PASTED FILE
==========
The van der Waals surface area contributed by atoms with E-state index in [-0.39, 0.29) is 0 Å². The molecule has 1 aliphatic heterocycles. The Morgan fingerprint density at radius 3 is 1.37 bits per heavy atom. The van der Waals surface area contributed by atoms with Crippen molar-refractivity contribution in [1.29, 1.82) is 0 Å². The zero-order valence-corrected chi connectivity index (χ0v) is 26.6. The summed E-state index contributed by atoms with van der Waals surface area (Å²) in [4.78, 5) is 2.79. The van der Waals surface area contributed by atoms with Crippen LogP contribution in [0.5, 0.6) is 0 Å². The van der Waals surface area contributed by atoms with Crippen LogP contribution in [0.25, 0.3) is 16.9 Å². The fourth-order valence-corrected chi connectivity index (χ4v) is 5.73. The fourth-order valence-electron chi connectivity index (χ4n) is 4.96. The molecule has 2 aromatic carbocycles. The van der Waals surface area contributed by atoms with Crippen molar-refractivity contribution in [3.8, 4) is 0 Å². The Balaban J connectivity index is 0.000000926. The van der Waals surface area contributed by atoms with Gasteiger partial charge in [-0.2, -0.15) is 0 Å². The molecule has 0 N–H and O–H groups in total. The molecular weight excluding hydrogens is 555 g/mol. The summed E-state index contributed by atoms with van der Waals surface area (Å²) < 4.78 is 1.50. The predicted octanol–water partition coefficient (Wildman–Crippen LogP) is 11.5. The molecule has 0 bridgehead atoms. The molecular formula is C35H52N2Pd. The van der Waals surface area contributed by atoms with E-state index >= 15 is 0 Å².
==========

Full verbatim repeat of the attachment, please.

The van der Waals surface area contributed by atoms with E-state index in [-0.39, 0.29) is 0 Å². The molecule has 1 aliphatic heterocycles. The Morgan fingerprint density at radius 3 is 1.37 bits per heavy atom. The van der Waals surface area contributed by atoms with Crippen molar-refractivity contribution in [1.29, 1.82) is 0 Å². The zero-order valence-corrected chi connectivity index (χ0v) is 26.6. The summed E-state index contributed by atoms with van der Waals surface area (Å²) in [4.78, 5) is 2.79. The van der Waals surface area contributed by atoms with Crippen LogP contribution in [0.5, 0.6) is 0 Å². The van der Waals surface area contributed by atoms with Crippen LogP contribution in [0.25, 0.3) is 16.9 Å². The fourth-order valence-corrected chi connectivity index (χ4v) is 5.73. The fourth-order valence-electron chi connectivity index (χ4n) is 4.96. The molecule has 2 aromatic carbocycles. The van der Waals surface area contributed by atoms with Crippen molar-refractivity contribution in [3.8, 4) is 0 Å². The Balaban J connectivity index is 0.000000926. The van der Waals surface area contributed by atoms with Gasteiger partial charge in [-0.2, -0.15) is 0 Å². The molecule has 0 N–H and O–H groups in total. The molecular weight excluding hydrogens is 555 g/mol. The summed E-state index contributed by atoms with van der Waals surface area (Å²) < 4.78 is 1.50. The predicted octanol–water partition coefficient (Wildman–Crippen LogP) is 11.5. The molecule has 0 bridgehead atoms. The molecular formula is C35H52N2Pd. The van der Waals surface area contributed by atoms with E-state index >= 15 is 0 Å².